The Lookbook: Business Casual



This week I am featuring a new dress that I recently bought from Zara. The dress is bright red, long-sleeved and features covered buttons and a pussycat bow neckline. Working in the Admissions Office as a Senior Fellow, I have to wear business casual attire at least once a week. Given that professional clothing can be very expensive, I was super excited to find this dress on clearance for less than twenty dollars. I felt that it was the perfect dress to match my preppy style while also looking office appropriate. 

I find that many companies are adopting inclusivity and wellness practices into their work environments. One main component of this is allowing employees to dress in a way that allows for self-expression and comfort. “Business casual attire” is supposed to be the happy medium between business professional and casual clothing. Clothes that are informal enough for you to feel at ease, but professional enough not to disrupt the work environment. Despite my past internships and career bootcamps, I still sometimes struggle to discern which articles of clothing I should wear to the office. What clothes are suitable and which are pushing the limits of professionalism? I find that many people my age and across industries, struggle when deciding what to wear to work in the mornings. This is why I wanted dedicate a column to unpacking and explaining what it means to adopt a business casual attire. 

So, here are some tips for how to navigate the business casual work space:

1. Skirts and dresses above the knee are typically not acceptable, but capri cut slacks and khakis are fine. Never jeans. 

2. Collars on shirts are nice but are not required. Feel free to wear a stylish blouse or shirt of your choosing–just stay away from anything too revealing. Polos and short sleeves are acceptable. Ties are optional.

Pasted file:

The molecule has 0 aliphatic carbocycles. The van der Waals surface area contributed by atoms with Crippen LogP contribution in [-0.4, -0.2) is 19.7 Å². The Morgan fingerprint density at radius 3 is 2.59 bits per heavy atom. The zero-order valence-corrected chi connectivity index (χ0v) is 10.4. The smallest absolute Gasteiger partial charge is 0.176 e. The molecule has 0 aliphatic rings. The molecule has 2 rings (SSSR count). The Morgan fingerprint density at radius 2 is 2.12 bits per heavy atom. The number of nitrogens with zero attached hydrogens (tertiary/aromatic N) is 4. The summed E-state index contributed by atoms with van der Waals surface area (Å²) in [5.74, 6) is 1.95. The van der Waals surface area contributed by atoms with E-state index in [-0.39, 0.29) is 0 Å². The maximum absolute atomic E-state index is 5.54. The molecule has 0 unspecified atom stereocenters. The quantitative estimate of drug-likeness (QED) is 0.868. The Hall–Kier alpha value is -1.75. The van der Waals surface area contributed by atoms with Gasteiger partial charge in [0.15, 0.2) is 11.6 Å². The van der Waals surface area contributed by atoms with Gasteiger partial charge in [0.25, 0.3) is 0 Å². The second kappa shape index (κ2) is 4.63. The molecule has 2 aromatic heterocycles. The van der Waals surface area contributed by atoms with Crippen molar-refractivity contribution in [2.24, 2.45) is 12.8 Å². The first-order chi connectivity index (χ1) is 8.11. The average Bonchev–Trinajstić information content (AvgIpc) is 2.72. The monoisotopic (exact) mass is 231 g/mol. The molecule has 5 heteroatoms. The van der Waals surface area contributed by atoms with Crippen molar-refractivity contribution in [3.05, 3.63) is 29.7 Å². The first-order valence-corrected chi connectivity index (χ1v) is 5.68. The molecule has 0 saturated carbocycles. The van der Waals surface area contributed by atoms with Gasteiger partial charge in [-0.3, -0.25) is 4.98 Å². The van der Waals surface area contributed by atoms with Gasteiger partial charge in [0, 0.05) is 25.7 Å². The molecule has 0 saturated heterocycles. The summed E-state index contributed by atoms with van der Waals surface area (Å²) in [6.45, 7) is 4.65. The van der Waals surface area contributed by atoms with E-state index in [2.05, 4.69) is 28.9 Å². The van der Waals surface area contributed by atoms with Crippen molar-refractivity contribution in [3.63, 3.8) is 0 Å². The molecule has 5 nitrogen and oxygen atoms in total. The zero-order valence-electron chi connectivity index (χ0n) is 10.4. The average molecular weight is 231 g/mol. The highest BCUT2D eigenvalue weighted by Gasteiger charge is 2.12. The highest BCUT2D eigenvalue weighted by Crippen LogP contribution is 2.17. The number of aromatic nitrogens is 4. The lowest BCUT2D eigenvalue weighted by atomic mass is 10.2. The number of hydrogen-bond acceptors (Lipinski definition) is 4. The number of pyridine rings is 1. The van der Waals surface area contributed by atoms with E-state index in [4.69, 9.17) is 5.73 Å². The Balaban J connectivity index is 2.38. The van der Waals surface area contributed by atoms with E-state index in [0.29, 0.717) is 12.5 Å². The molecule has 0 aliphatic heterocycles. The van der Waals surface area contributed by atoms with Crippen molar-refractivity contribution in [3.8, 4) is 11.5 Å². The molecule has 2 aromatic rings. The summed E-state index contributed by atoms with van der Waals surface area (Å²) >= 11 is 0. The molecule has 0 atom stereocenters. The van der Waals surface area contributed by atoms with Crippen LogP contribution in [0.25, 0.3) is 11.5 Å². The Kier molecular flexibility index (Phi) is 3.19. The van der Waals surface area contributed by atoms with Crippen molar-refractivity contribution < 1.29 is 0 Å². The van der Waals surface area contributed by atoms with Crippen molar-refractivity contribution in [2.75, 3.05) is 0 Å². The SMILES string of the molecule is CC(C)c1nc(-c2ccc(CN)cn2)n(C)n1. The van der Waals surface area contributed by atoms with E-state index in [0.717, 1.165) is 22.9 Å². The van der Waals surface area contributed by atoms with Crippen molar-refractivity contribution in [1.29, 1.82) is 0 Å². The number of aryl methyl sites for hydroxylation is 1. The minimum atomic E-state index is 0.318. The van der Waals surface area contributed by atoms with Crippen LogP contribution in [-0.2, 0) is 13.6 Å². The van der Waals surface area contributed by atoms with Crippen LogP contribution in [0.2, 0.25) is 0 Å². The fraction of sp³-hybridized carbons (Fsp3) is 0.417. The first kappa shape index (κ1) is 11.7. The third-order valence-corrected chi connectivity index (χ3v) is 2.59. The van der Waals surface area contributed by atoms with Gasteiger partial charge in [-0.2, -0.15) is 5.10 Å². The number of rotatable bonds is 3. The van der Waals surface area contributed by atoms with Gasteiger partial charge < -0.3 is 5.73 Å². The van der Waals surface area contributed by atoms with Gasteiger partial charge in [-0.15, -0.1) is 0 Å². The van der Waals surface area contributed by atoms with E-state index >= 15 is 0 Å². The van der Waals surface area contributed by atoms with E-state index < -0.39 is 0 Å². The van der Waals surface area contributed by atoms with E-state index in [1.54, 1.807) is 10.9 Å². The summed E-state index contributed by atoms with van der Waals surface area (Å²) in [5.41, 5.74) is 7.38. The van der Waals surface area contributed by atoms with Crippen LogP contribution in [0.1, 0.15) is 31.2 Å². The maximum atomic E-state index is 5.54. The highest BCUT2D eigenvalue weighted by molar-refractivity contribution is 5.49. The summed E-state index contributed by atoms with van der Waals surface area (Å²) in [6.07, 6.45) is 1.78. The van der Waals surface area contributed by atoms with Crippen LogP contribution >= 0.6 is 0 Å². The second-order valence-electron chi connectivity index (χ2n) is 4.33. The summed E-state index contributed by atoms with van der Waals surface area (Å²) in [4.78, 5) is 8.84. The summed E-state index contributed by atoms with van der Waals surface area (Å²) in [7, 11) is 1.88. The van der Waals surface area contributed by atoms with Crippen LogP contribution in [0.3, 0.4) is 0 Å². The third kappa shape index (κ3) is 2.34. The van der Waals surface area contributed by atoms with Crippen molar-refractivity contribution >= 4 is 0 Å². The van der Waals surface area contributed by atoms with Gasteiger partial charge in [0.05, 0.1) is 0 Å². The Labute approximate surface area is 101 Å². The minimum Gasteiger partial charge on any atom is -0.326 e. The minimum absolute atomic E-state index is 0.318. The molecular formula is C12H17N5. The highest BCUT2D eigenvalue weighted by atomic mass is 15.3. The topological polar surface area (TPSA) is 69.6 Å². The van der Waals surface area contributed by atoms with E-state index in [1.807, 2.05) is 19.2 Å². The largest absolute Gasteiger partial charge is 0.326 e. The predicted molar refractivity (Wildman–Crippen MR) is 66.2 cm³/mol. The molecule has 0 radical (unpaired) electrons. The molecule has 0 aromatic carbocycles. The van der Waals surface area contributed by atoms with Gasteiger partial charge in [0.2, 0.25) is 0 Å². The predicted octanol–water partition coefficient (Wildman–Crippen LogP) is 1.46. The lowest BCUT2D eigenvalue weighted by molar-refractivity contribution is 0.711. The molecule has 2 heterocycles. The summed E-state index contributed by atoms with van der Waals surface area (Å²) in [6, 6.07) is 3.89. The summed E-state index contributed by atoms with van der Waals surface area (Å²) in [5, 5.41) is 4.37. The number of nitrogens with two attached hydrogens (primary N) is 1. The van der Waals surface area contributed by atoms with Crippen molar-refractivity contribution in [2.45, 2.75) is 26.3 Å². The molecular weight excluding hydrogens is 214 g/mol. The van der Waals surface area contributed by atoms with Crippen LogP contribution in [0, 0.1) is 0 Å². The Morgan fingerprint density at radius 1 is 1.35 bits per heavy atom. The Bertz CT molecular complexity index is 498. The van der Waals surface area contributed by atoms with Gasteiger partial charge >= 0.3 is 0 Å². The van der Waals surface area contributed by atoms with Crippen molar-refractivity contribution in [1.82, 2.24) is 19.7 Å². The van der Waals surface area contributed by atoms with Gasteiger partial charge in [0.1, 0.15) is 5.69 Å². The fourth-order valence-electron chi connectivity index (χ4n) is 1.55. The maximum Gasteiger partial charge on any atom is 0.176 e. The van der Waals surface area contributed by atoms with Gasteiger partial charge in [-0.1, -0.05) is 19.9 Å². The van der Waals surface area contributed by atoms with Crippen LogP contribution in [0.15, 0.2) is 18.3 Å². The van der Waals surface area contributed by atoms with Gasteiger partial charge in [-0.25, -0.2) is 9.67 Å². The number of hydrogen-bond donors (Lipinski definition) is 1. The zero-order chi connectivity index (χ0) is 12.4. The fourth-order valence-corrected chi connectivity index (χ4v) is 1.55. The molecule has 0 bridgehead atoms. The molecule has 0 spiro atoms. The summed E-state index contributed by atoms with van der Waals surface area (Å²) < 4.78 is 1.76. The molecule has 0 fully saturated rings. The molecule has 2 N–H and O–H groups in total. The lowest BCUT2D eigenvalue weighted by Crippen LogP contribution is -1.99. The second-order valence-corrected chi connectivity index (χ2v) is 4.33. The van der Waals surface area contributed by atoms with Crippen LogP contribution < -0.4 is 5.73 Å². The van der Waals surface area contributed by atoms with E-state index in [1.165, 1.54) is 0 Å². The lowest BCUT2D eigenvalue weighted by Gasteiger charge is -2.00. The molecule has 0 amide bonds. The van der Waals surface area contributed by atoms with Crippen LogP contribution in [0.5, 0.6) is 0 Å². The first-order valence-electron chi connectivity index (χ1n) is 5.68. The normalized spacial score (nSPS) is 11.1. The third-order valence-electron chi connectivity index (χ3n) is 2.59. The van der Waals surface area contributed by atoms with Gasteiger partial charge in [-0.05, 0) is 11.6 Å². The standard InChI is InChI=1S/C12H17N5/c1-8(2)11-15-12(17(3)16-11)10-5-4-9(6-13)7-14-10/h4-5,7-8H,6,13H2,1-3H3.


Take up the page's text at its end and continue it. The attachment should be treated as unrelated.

3. For shoes, please stick to closed-toed dress shoes. Peep-toe sandals and mules are typically acceptable, but flip flops, slides and sneakers are a no-no. 

4. Wrinkles are never acceptable, so allocate time to ironing your outfit in advance. Also, “distressed” anything is definitely unacceptable. Stay away from ripped, bleached or cut up garments. 

5. Business professional attire typically only includes dark and neutral colors. So, business casual attire means you have room to experiment with colors and patterns. Be careful not to go overboard–but this gives you room to experiment.

6. When it comes to jewelry, have fun, but in moderation. A nice necklace, watch, lapel pin or belt can add a pop of style as long as they aren’t too distracting. 

7. Makeup is also acceptable in moderation. Feel free to sport a bold red lip, but don’t come to the office looking ready for the Grammys. 

8. I believe that everyone should at least own a blazer or suit jacket for initial interviews but it is not needed for the office. A nice cardigan or vest is all you need. 

9. In the name of sustainability, I recommend shopping at thrift stores to find clothes. Especially when you’re on an intern salary or just starting your career. 

10. Finally, stockings are typically required for business professional settings but not business casual. Leggings as pants are never a good idea in the workplace but may be a nice option to wear under your work dress. 

While these tips provide an idea of how to dress appropriately, these aren’t fixed rules. Above all else, I recommend being a tad over-dressed for the first day. This not only helps you make a good first impression but saves you from unknowingly wearing something too informal. 

Also, because every company is different, no one work culture is the same and neither are their definitions of business casual. Take at least a week to feel out the company. Take mental notes of what other employees are wearing and maybe even have a chat with the Human Resources representative to learn official company policy on clothing. This way you can find the happy medium between professionalism and personal style.